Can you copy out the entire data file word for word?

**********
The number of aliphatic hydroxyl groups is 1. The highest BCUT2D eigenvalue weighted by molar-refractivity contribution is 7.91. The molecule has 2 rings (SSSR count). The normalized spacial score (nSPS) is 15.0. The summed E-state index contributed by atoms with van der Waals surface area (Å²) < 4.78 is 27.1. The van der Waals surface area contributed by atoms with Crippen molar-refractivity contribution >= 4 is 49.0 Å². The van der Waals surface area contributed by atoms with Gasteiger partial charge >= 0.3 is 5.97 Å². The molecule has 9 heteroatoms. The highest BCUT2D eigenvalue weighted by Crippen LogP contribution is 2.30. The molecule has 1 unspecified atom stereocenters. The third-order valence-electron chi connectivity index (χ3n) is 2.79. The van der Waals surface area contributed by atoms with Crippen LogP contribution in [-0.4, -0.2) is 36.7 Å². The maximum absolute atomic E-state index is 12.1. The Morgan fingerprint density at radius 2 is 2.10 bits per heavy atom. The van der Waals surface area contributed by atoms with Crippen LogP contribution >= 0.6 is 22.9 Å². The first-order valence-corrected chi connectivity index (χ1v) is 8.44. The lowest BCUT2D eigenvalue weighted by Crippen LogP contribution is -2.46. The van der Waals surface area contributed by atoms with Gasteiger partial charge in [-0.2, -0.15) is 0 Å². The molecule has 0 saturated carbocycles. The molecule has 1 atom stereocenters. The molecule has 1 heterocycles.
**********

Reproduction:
The number of aliphatic hydroxyl groups is 1. The highest BCUT2D eigenvalue weighted by molar-refractivity contribution is 7.91. The molecule has 2 rings (SSSR count). The normalized spacial score (nSPS) is 15.0. The summed E-state index contributed by atoms with van der Waals surface area (Å²) < 4.78 is 27.1. The van der Waals surface area contributed by atoms with Crippen molar-refractivity contribution >= 4 is 49.0 Å². The van der Waals surface area contributed by atoms with Gasteiger partial charge >= 0.3 is 5.97 Å². The molecule has 9 heteroatoms. The highest BCUT2D eigenvalue weighted by Crippen LogP contribution is 2.30. The molecule has 1 unspecified atom stereocenters. The third-order valence-electron chi connectivity index (χ3n) is 2.79. The van der Waals surface area contributed by atoms with Crippen LogP contribution in [-0.4, -0.2) is 36.7 Å². The maximum absolute atomic E-state index is 12.1. The Morgan fingerprint density at radius 2 is 2.10 bits per heavy atom. The van der Waals surface area contributed by atoms with Crippen LogP contribution >= 0.6 is 22.9 Å². The first-order valence-corrected chi connectivity index (χ1v) is 8.44. The lowest BCUT2D eigenvalue weighted by Crippen LogP contribution is -2.46. The van der Waals surface area contributed by atoms with Gasteiger partial charge in [-0.2, -0.15) is 0 Å². The molecule has 0 saturated carbocycles. The molecule has 1 atom stereocenters. The molecule has 1 heterocycles.